White Oak versus REd Oak flooring

If you have oak hardwood floors in your home, then the odds of identifying if they are red or white oak can be difficult if they are already finished. So let’s look at the key factors that affect your floor; whether they are being refinished, installed, or repaired.


Oak flooring is universally chosen for many homes because of its versatile nature and predictable behavior when properly installed. A significant amount of oak sub-species exist, but the two most prominent are red and white. A number of factors influence the true color rather the common designation of “red” or “white”. Why does it matter?

Repair accuracy

If your home has existing wood floors and you are remodeling or repairing areas of the floor, then material choice is critical. As you can see below, someone blended white oak flooring into a red oak floor.

So how does something like this happen? Often contractors assume they know more than they do and overlook their due diligence on research. While it can be difficult to distinguish, white oak flooring does contain quite a bit more tannic acid in the wood. For this reason, it is entirely possible to test whether a floor is red or white oak.

What is tannic acid?

Tannins are natural compounds found in oak flooring. The tannin content of flooring can vary, but is useful for creating unique colors on a floor. A number of contractors and manufacturers use solutions to react with the tannin to create amazing color. A unique benefit of tannic acid for homeowner is that termites do not like the taste!

Harvesting region

While wood flooring is graded and milled into specific looks, where it is harvested impacts the flooring as well. Red oak flooring from the Ozark hills does not look the same as flooring harvested in Canada. The soil in which the trees grow is different as well as the climate. Shorter growing seasons generally result in tighter annular growth rings, which helps dimensional stability of they flooring. Oak flooring from a more “swampy” region can be dramatically darker in color because of tannins. It is very important that you ask your contractor where your flooring is harvested if you want to avoid a communication dilemma. Often the cost of flooring harvested from some regions of the US can be considerably less, which influences material choice for many contractors.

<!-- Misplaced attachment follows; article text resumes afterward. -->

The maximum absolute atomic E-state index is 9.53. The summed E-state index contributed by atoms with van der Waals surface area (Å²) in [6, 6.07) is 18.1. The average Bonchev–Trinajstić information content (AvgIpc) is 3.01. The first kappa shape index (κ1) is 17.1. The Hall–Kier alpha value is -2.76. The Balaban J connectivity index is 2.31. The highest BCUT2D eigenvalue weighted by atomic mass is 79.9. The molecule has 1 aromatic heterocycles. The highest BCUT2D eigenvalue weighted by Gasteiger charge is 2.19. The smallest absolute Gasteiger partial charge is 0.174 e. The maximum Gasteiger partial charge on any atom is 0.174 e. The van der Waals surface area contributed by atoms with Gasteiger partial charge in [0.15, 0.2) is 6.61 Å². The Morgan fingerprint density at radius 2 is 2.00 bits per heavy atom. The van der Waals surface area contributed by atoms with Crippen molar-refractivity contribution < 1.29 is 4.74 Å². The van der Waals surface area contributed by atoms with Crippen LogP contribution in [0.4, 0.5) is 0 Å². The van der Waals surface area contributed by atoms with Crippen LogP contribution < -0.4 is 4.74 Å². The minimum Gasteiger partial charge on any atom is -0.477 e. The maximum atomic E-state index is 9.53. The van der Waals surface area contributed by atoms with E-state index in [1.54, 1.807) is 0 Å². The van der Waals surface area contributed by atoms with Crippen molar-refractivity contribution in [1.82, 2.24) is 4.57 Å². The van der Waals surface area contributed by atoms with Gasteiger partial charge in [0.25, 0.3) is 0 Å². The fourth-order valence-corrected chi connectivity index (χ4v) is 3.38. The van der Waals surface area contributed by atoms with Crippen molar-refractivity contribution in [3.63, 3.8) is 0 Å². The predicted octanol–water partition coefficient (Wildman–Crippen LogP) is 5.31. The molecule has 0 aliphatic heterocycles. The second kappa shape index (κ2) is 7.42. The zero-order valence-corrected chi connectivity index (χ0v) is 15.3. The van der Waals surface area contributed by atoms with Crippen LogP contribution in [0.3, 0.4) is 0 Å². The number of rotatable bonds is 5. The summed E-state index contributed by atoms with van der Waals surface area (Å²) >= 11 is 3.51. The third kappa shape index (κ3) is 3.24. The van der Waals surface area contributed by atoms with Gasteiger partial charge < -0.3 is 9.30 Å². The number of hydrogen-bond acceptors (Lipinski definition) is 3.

Staining and color

Staining red and white oak tends to be equally effective. But, some purists will argue that a white oak floor stains better. Really what matters the most is how a contractor considers the base color in relation to the applied stain. For customers who have red oak and want the red color removed color choice is critical. In order to remove the red base color, choosing a darker color (possibly with more green) will mask the issue. But, keep in mind that red oak is still red in color and to completely eliminate the red is impossible unless you want to replace the floor. Bleaching a red oak floor is an option that can help alleviate the red color. But the procedure can be done only one time and generally softens the wood fibers of the flooring.

The essentials

  • Repairing or extending your oak floors requires careful attention to detail when purchasing new wood flooring
  • White oak tends to have a slightly higher cost than red oak, but it is relatively minimal.
  • Both species of wood stain and color well. White oak is much more suitable for smoke treatments and reactive stains.
  • The origin of harvest affects the color of either red or white oak. Knowing the mill is essential to match existing flooring.


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